Tuesday, 14 September 2021

Deep down he's a nice guy.

This expands on a tweet I made which says:

I saw a reader looking for: "a protagonist who has issues and violent tendencies but deep down is a swell guy"

For me it raises an interesting philosophical point though - what bad things can you be whilst still "being a swell guy deep down", and which bad things preclude that?

Does it even mean anything to be a "swell guy deep down"?



It feels like a question that needs more room than Twitter can easily give it. In some sense it's a question that Prince of Thorns set out to ask, leaving the answer (or more accurately: the spectrum of answers) to the reader.

Let's make no mistake about it, Jorg is not a swell guy deep down. My experiment was to immediately heap him with unforgivable crimes and then see what happened when I made him charming, somewhat funny, very young, and the victim of his own tragic circumstances. I hoped that most readers would find him interesting and enjoy reading about his adventures. Whether they would like him or excuse his behaviour in their minds was far less clear cut. That was the question - and it could be taken as a version of 'how deep do you have to dig to find the swell guy?' The book wonders if that answer is: "forever".

Stepping away from any particular character or book though, the question remains interesting. There's certainly an enduring concept of the antihero / thug / villain with a heart of gold that's difficult to reach, but scratch deep enough and you'll see its colour. At the very last, when the crunch comes, they'll do the right thing.

But doing the right thing at the end of a long string of wrong things is certainly not the same as being a good guy deep down ... or maybe it is ... in which case being a good guy deep down is just making a good/kind/just decision in extremis.

To be honest, I have difficulty with the whole concept of being a good guy deep down. Does it perhaps just mean that there's the potential for you to be a good guy given the right circumstances? That a redemption arc beckons but might not be taken if the conditions don't arise?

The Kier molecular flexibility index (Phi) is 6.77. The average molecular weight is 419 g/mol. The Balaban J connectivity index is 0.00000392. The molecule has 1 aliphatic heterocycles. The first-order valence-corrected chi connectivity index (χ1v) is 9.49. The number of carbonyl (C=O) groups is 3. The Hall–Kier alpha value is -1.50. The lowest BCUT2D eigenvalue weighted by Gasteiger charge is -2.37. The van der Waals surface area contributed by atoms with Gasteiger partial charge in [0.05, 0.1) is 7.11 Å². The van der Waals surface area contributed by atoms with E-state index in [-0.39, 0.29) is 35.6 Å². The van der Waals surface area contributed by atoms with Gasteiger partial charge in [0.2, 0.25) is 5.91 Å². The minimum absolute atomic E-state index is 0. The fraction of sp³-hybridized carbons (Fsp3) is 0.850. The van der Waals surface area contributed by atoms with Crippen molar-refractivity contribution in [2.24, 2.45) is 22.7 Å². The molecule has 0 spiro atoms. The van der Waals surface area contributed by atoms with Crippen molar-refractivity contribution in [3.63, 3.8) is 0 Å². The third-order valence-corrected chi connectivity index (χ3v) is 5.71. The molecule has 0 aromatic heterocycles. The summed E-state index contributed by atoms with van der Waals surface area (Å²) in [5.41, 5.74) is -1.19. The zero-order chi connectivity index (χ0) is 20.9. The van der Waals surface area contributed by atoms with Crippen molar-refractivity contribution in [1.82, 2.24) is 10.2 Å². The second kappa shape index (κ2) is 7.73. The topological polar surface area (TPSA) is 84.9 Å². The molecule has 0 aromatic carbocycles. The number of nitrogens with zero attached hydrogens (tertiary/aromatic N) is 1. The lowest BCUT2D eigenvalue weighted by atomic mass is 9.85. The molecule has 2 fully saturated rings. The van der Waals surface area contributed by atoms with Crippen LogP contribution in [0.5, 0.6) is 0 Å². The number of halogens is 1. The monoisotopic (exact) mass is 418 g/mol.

Because surely you're either a good guy or something else on the spectrum between the shifting sands of good and bad. A good guy deep down? You could be a terrible person who does a few nice things. A murderer who is genuinely kind and helpful to a disabled child maybe. That's just an example of people being complex things. Bad things tend to disproportionately poison the well. Someone who has devoted their life to good causes and has only once ever tortured a child to death ... they're still not someone you're going to feel relaxed leaving your kids with. Even someone who donated a kidney and has spent their whole life working for charity is still pretty tainted if you discover they kick a particular dog on the way to work every day.

The "deep down" suggests that for this person the bad acts are in the majority. I'd say that person is not a good guy, and even if they are guaranteed to do the right, or even heroic, thing when it comes to the crunch, I'm not comfortable calling them a good guy.







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Thursday, 12 August 2021

Finalists for the 7th SPFBO

 300 contestants are being narrowed to 10 finalists.

Finalists (so far) for SPFBO 7




The Self-Published Fantasy Blog-Off finalists are listed and scored on this page



The process of selection is in progress, and is documented here.




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Sunday, 1 August 2021

Prince of Thorns is TEN today!

 Prince of Thorns has been on the shelves for a decade!

The UK paperback is in its 25th printing.



I'll take the chance to say thanks - thank you to my readers (and my publishers) for letting me spend the past ten years writing stories, and more than that - living in them. It's been an unexpected privilege.



Check out the 9th8th7th6th5th4th3rd2nd, and 1st birthday round-ups. 



I now have 15 books on the shelves!


The most recent addition was The Girl And The Mountain, in April.


Being a numbers guy as well as a words guy I like to keep track of things and record them for when I'm doddery and old, looking back at my 'glory' days.

On Goodreads Prince of Thorns has passed 100,000 ratings!



I have been very neglectful of the blog of late, and it's shown in plateauing traffic, but still ~30,000 hits a month isn't too shabby and this year it cruised past 3.5 million hits in total.